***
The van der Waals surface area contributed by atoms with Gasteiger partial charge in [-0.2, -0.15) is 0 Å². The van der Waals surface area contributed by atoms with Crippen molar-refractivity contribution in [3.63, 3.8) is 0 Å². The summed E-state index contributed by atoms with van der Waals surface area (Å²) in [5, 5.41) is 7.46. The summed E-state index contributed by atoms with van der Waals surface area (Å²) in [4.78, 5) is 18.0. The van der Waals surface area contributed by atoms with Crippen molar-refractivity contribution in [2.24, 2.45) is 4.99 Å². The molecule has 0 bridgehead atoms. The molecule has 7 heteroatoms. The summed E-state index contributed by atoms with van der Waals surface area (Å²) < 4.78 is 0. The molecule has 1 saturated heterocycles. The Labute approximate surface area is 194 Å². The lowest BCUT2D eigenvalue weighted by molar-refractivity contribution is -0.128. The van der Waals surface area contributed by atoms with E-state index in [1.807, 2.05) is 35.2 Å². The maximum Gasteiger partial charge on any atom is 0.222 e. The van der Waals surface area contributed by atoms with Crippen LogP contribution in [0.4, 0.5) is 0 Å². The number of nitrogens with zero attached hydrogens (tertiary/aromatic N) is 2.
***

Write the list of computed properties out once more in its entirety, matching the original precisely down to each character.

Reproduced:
The van der Waals surface area contributed by atoms with Gasteiger partial charge in [-0.2, -0.15) is 0 Å². The van der Waals surface area contributed by atoms with Crippen molar-refractivity contribution in [3.63, 3.8) is 0 Å². The summed E-state index contributed by atoms with van der Waals surface area (Å²) in [5, 5.41) is 7.46. The summed E-state index contributed by atoms with van der Waals surface area (Å²) in [4.78, 5) is 18.0. The van der Waals surface area contributed by atoms with Crippen molar-refractivity contribution in [2.24, 2.45) is 4.99 Å². The molecule has 0 bridgehead atoms. The molecule has 7 heteroatoms. The summed E-state index contributed by atoms with van der Waals surface area (Å²) < 4.78 is 0. The molecule has 1 saturated heterocycles. The Labute approximate surface area is 194 Å². The lowest BCUT2D eigenvalue weighted by molar-refractivity contribution is -0.128. The van der Waals surface area contributed by atoms with E-state index in [1.807, 2.05) is 35.2 Å². The maximum Gasteiger partial charge on any atom is 0.222 e. The van der Waals surface area contributed by atoms with Crippen LogP contribution in [0.4, 0.5) is 0 Å². The number of nitrogens with zero attached hydrogens (tertiary/aromatic N) is 2.